This is supposed to be the easy leg, says Global Challenge skipper Clive Cosby, but don't you believe it

After a well needed, deserved and earned break in Cape Town we are off to Boston. After the physical nature of the previous leg, the harsh conditions and trepidation of the last leg, this one is easy on the face of it – but not so, I believe.

Longitudinally we have to cover a quarter of the world’s surface. Mileage wise, this leg is longer than any other. Weather wise the vast majority will be sailed downwind in often light conditions. Ttactically as we negotiate high pressure systems and the doldrums it could prove frustrating.

We will cross our outbound track and circumnavigate, sail back into the northern hemisphere and inevitably thoughts will turn to home, life beyond the race. In 12 weeks it will all be over. This will not be an easy leg.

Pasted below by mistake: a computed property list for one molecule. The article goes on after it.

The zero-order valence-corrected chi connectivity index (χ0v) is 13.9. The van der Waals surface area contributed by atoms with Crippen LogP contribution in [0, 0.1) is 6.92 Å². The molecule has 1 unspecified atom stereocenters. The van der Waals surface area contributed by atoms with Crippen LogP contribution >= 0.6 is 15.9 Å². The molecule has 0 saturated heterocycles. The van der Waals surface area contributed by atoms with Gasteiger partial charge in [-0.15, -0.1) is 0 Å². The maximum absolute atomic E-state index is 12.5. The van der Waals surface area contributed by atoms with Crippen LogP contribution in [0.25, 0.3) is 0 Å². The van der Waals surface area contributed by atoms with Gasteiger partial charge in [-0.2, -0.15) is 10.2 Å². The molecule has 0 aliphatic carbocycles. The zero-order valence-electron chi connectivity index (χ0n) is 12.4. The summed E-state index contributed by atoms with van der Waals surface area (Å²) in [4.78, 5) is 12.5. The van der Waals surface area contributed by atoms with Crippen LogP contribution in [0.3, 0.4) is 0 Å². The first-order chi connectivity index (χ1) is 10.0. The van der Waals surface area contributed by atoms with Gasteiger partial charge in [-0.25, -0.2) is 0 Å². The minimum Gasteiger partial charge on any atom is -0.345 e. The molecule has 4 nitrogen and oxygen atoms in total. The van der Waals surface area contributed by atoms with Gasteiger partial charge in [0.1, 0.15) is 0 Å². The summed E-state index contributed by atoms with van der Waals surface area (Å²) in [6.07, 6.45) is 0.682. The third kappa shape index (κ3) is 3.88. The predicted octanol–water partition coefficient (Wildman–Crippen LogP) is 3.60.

Already we are back into the swing of things as if we never stepped off the boat. Kite up kite down, speed down the line, edging north at the moment anxiously watching the movements of the high ahead. We lost to the guys south last night, SAIC and Samsung, just on our horizon and escaped two clouds that pushed us, followed by BP and Sark further north.

The wind is now more steady at around 20 knots and ahead of the beam and we are powering along with No1 Yankee, staysail and full main. The next sched is due in two hours – a chance to see where the others are as the fleet fans out, some south sailing rhumbline, some edging further north.

Interestingly, it seems to be the same boats following the same tactics: conservative versus radical approach. We favour the conservative: down the middle, keep on the pace and watch out for opportunities. It worked on the last Ieg and it is how we are approaching this one.

Clive Cosby, skipper Team Stelmar